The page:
In view of this gypsy lifestyle, I suppose it wasn't a big leap to become a 1500 mile commuter. I had always thought that our move to Florida would be a smooth, well-planned event, but it didn't phase me in the least to suddenly chuck that out the window and buy a house on a whim. It does feel odd to be on an airplane almost every weekend, though. My husband is used to commuting on a train, but I've rarely ever lived more than five miles from my workplace. Now, the place I consider home is 1500 miles away.

Generally, I am a nervous flyer, and that was compounded by a flight from Hell in which we had a six hour diversion, coupled with our landing being aborted at the last possible minute. Now, all a pilot has to do is mention the possibility of a diversion and I go into a full-blown panic attack. I am not a big fan of psychotropic drugs, but I carry a stash of Xanax. It's more for the comfort and safety of those around me, just in case I ever encouter a flight like that again.

But in normal circumstances, I'm not too bad. I bring my laptop computer so I can do some work, as well as a portable DVD player, a CD player, hand-held games, and enough books to fill a small library. That way, no matter how long a diversion or delay might be, I'll have something to keep my mind off the problems. And I love night time landings, especially on the Orlando leg. It's fun to see the lights below and try to pinpoint exactly where we are and which malls and hotels we are seeing. Once in a while, when the timing is just right, we are even treated to a fireworks display from overhead.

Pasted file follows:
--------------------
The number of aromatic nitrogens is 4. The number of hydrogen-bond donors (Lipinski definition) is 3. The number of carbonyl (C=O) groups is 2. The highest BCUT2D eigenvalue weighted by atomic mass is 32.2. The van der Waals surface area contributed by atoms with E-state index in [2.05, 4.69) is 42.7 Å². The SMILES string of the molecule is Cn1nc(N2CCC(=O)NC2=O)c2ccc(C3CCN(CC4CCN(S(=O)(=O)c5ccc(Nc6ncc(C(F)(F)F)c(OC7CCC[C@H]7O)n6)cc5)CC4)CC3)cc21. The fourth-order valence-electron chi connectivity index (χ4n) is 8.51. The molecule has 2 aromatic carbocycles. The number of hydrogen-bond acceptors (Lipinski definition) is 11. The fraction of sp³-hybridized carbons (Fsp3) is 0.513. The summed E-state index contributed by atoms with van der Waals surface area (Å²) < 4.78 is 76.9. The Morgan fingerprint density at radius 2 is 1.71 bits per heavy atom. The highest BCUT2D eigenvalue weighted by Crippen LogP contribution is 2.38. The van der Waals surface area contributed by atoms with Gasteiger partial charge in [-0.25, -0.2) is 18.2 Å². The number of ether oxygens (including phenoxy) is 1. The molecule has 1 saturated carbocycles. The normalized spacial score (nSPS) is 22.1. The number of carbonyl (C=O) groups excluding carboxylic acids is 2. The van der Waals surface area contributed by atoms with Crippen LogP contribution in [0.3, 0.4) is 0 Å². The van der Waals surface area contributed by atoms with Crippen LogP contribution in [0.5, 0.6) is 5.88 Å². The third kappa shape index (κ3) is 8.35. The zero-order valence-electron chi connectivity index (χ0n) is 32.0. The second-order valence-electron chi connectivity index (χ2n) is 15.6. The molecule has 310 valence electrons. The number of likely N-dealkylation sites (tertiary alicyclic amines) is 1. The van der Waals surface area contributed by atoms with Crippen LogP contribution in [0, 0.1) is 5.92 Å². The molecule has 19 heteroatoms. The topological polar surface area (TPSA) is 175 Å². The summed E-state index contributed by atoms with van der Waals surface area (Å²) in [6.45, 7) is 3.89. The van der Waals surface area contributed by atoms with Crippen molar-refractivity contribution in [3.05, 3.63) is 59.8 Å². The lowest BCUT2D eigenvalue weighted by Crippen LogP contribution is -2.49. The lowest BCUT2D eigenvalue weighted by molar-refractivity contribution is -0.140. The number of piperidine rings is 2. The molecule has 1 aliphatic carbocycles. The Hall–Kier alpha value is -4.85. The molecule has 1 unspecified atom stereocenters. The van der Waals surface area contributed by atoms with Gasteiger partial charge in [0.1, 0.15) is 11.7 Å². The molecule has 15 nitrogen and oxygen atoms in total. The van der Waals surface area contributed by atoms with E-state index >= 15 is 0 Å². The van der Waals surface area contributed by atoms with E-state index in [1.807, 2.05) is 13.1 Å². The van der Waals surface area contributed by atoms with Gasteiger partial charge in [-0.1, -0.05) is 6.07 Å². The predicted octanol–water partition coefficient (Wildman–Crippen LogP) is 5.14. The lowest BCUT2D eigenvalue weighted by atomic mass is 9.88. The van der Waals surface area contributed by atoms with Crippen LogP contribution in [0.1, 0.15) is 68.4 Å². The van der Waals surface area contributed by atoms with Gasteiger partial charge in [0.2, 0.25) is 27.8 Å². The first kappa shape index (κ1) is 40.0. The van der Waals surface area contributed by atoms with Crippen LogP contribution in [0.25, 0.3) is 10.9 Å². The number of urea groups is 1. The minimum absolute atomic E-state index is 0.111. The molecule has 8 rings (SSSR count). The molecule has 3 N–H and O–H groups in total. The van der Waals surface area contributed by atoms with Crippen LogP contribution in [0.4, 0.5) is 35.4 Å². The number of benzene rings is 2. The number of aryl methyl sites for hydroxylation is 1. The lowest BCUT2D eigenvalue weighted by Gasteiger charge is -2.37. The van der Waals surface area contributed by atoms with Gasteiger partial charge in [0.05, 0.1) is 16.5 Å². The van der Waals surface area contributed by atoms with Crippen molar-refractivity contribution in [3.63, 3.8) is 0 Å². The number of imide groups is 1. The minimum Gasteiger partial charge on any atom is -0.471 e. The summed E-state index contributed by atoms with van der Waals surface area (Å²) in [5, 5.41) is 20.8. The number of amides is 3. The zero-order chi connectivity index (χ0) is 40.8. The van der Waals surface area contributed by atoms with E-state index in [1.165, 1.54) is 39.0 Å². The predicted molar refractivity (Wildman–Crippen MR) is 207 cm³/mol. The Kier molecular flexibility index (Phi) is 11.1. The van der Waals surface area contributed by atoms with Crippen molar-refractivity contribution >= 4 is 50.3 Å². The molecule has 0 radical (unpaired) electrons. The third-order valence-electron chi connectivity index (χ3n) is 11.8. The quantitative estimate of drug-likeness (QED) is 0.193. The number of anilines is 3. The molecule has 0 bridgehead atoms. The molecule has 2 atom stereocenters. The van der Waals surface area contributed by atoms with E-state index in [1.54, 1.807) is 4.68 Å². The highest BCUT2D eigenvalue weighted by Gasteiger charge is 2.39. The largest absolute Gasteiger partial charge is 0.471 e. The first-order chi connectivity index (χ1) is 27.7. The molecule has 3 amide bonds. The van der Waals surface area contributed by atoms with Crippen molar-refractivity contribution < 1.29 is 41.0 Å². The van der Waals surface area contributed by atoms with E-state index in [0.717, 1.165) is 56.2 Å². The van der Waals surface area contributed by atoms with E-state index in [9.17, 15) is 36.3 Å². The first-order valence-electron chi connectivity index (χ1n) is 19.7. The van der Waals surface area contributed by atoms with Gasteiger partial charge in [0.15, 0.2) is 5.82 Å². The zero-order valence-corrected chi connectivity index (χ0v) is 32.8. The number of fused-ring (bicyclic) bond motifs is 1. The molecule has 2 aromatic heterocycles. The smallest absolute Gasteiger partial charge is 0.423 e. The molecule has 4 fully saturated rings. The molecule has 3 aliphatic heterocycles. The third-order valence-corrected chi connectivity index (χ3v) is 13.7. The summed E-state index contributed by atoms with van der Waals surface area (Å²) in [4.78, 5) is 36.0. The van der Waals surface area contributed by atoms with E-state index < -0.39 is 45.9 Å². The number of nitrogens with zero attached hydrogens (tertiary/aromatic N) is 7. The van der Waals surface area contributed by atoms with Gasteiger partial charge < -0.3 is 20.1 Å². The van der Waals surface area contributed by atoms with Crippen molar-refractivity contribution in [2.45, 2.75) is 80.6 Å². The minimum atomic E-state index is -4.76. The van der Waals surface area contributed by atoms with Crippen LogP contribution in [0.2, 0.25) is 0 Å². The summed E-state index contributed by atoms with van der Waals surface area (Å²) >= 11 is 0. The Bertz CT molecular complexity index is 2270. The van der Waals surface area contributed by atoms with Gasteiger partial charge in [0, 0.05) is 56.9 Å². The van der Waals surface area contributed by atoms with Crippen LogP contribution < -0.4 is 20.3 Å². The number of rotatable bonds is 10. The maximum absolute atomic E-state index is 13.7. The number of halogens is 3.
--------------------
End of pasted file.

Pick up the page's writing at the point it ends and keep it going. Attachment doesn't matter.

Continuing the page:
I have come to know Orlando International Airport as well as I know my own home. And since we don't keep a car in Celebration, I am an expert in nearly every major rental car agency. It would be nice to have our own vehicle, but with the cost of paying for transportation to and from the airport nearly every week, coupled with the cost of insurance, it just doesn't make sense. Instead, I rely on the tender mercies of Priceline and William Shatner, and he rarely lets me down. I must have that air of the seasoned traveler about me, as the rental car agents rarely try the insurance hard-sell anymore, nor do they bother to offer a map and directions.

It drives me crazy to be in a rental car, as nothing screams "Tourist!" more loudly than driving a Chevy Cavalier with a "Sunshine State" license plate (vs. one listing a Florida county). In Celebration, many residents have a decorative plate on the front of their cars with the town seal. It's a subtle way of saying "I live here." I bought a Castaway Cay plate, figuring we could put it on our rental cars while we are in town. Unfortunately, none of the darned cars has a front plate mount. I guess I'll forever be branded as a tourist on the road.